“This is a response to the war on black America and that’s why we did it,” she said. “It wasn’t just about Charlotte.”
Over 1,000 students and faculty attended the protest at N.C. A&T — including most of the political science department, whose members showed up together at 10 p.m. to join the rally, Vandergrift said.
“People came out just to be able to look at someone who looks like them and say ‘I love you, and I see you, and we’re in this together, and we’re all scared but we’re going to fight through this,’” she said.
HBCUs play an important role in the Black Lives Matter movement, said Ajamu Dillahunt, a student organizer at NCCU.
“We know that if we really want to bring about transformation in our community, HBCUs play a vital role,” he said. “HBCUs are fired up — we’re doing this as our obligation to keep our rich history of student engagement alive.”
Dillahunt said the protest at NCCU focused on the next steps to be taken within the black community — especially ones so close to home.
“Durham is not absent from this national epidemic of police killings,” he said.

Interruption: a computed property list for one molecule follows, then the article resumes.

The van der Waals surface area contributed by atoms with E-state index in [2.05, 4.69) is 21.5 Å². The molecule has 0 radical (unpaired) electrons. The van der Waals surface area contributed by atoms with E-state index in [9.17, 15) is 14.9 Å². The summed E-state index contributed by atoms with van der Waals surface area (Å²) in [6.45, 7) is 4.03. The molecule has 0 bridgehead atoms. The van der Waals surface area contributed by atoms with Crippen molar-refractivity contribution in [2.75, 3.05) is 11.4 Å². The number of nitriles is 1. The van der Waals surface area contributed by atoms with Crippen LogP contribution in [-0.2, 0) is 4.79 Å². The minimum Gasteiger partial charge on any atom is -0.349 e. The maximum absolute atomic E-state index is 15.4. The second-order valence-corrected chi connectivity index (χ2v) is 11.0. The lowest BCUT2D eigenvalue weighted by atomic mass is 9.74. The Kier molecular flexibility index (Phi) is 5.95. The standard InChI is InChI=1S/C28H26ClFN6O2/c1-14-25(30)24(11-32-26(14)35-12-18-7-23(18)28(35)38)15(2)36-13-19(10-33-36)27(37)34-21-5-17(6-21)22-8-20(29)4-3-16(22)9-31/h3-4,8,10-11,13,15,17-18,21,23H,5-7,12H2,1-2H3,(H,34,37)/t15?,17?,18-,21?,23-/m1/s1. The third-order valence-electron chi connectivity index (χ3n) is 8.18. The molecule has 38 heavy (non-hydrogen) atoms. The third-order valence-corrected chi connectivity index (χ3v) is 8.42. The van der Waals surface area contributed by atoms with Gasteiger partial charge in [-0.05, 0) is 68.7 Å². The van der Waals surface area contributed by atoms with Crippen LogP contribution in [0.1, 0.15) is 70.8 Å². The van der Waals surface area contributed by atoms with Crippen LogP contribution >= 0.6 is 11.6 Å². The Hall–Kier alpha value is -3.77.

In an email released Thursday, Chancellor Carol Folt said the events in Charlotte were saddening and encouraged constructive and peaceful dialogue on campus instead of the violence prevalent around the country.
Black University takes inspiration from prominent student organizations during the civil rights era such as the Student Nonviolent Coordinating Committee, said Dillahunt.
Vandergrift said the group's most important principle is youth involvement.
“The youth have always led these movements ... I think there’s a little bit of a misconception that it has to be these old, cisgendered heterosexual black men leading this movement, and that’s not the case,” she said.